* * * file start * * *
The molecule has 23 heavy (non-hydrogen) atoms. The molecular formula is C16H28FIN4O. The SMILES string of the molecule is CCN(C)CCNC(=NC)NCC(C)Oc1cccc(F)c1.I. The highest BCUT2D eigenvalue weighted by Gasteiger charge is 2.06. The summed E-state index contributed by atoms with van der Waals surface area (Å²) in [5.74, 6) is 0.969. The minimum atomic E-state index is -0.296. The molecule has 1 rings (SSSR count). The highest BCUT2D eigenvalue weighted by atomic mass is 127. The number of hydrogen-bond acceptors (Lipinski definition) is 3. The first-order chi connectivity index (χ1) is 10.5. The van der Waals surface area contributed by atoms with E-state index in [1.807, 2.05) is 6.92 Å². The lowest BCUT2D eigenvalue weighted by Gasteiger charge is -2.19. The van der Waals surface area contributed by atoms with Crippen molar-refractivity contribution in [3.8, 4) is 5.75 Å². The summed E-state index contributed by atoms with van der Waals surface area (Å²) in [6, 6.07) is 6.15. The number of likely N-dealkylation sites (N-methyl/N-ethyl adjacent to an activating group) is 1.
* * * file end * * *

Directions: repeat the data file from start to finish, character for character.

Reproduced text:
The molecule has 23 heavy (non-hydrogen) atoms. The molecular formula is C16H28FIN4O. The SMILES string of the molecule is CCN(C)CCNC(=NC)NCC(C)Oc1cccc(F)c1.I. The highest BCUT2D eigenvalue weighted by Gasteiger charge is 2.06. The summed E-state index contributed by atoms with van der Waals surface area (Å²) in [5.74, 6) is 0.969. The minimum atomic E-state index is -0.296. The molecule has 1 rings (SSSR count). The highest BCUT2D eigenvalue weighted by atomic mass is 127. The number of hydrogen-bond acceptors (Lipinski definition) is 3. The first-order chi connectivity index (χ1) is 10.5. The van der Waals surface area contributed by atoms with E-state index in [1.807, 2.05) is 6.92 Å². The lowest BCUT2D eigenvalue weighted by Gasteiger charge is -2.19. The van der Waals surface area contributed by atoms with Crippen molar-refractivity contribution in [3.8, 4) is 5.75 Å². The summed E-state index contributed by atoms with van der Waals surface area (Å²) in [6, 6.07) is 6.15. The number of likely N-dealkylation sites (N-methyl/N-ethyl adjacent to an activating group) is 1.